By Barb Arland-Fye
The Catholic Messenger
Lynne Devaney, a longtime educator who loves learning, is excited to return to Catholic education and Iowa to serve as Superintendent of Schools for the Diocese of Davenport beginning July 1. She will succeed Lee Morrison, who is retiring June 30.
Devaney, 63, serves as Director of Humanities for the Appleton Area School District in Appleton, Wisconsin, where she focuses on curriculum design and implementation of 21st century instruction. She previously served as Associate Superintendent for the Dubuque Community Schools from 2003-2016. Before that, she worked as an educator in the Archdiocese of Dubuque, where she had a passing acquaintance with Bishop Thomas Zinkula. “She was well respected by those engaged in Catholic education,” he said.
“I am honored to be invited to be the next Superintendent of Schools for the Diocese of Davenport,” Devaney, a cradle Catholic and native of Cascade, Iowa, told The Catholic Messenger. She appreciates the diocese’s search team for seeing her potential to add value to the diocesan school system. “I will try to live up to that. I’m not afraid to make sure we are challenging ourselves to do better … to take it to the next level.”
“Lynne is committed to her Catholic faith. She brings to this position considerable teaching and administrative experience in both Catholic and public schools,” Bishop Zinkula said. “She will hit the ground running. She has pretty much seen it all by now. Not only does Lynne have a diverse educational background, she also would like to make Catholic schools as accessible as possible to a diversity of families. She is focused on the primary mission of Catholic schools, not only providing an excellent academic program, but most especially transmitting the faith in an attractive, compelling manner.”
She may score some points in another way: accompanying her to Davenport is her 80-pound Goldendoodle, “Biscuit,” named for the character in the beloved series of children’s books. “Elementary school teachers will appreciate that,” she predicted.
Devaney began her career in the Dubuque Archdiocese as a teacher, primarily at the middle school level, before serving as a principal of two Roman Catholic PreK-8 elementary schools and then overseeing 20 Catholic schools in Dubuque County.
‘She also served as the primary support for parishes as they transitioned to a citywide governance model that created the Holy Family school system.
During 22 years in Catholic education in the archdiocese, “Every day I had the opportunity to work with great mentors who moved our system of Catholic education forward. I’ve always said it’s a privilege to pray where you work.”
She is certified as a PreK-8 elementary principal, PreK-12 superintendent and holds evaluator approvals for teachers and administrators in Iowa. She also has a superintendent’s certification for the State of Wisconsin and expects to receive her doctorate degree this spring from the University of Wisconsin-Oshgosh.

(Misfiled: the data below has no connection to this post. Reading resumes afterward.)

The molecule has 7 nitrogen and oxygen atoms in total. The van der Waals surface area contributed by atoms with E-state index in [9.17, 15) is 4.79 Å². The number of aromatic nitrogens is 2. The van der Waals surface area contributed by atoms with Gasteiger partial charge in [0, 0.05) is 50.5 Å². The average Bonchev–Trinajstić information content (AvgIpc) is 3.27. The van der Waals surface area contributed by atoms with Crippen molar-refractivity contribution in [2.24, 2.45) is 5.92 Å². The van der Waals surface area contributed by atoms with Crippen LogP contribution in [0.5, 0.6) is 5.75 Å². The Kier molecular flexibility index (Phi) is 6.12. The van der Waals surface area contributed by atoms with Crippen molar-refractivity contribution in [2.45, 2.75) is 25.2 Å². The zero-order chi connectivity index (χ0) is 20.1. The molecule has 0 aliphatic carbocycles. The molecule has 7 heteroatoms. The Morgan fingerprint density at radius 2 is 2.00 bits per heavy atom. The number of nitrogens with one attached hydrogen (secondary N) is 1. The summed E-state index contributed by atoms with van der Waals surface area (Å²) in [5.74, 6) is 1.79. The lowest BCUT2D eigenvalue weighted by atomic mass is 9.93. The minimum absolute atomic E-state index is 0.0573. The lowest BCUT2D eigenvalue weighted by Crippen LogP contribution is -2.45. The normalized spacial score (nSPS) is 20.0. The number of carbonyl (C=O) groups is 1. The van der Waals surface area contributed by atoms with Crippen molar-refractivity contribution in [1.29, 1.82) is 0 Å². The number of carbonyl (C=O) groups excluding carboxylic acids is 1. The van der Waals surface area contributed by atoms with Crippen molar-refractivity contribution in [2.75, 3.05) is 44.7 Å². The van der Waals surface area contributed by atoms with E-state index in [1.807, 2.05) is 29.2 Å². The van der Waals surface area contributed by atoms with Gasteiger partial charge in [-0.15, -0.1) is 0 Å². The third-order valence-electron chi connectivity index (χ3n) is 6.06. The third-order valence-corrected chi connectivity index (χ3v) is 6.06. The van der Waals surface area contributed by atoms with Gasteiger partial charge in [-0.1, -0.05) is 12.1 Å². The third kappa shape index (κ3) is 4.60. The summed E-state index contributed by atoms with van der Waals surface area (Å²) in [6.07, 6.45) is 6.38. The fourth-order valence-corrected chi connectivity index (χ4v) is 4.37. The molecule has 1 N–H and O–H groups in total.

Whether in Wisconsin or Iowa, Devaney sought to approach her role as an educator and leader through the lens of her Catholic faith, which has shaped her mindset and worldview. She credits the education she received in Catholic schools from first grade through her master’s degree, as well as her early educator training nurtured by the Presentation sisters. Devaney holds fast to the passage from John’s Gospel where Jesus said, “I have come so that they may have life and have it to the full” (John 10:10).
Asked to describe her leadership style, she chuckles. “I’ve had people describe it for me. I have a very clear vision. I know clearly, what I feel, based on my experiences as an educator and leader in Catholic and public school systems, my faith and education. Having that knowledge, I can express myself fully … some people think I’m direct, I choose to think I’m clear.”
At the same time, “I am open to listening to what thoughts principals and teachers have; I like that collaborative relationship…. I like to look forward, asking, ‘What looks different tomorrow?’ not for the sake of change but for the sake of getting better.”
The principles of faith, hope and charity anchor her leadership style. She has leaned heavily on those principles, particularly when making difficult decisions, such as letting an employee go or dealing with a school closing. “I look for the common good for all in that moment. I like to think I walk humbly in that situation.” She asks the Holy Spirit to provide “the wisdom and the words to meet the challenge of that moment.” She knows she is not perfect. “That’s why I practice being Catholic every day.”
Devaney also respects the leaders who served ahead of her, which includes Morrison, with whom she has spoken about the Davenport Diocese’s Catholic school system. “I only stand on the shoulders of the person who stands in front of me.”
She recognizes that each school is unique. “I’ve been in enough schools in my career to know the need to get a feel for the culture and the climate. I’m looking forward to that.”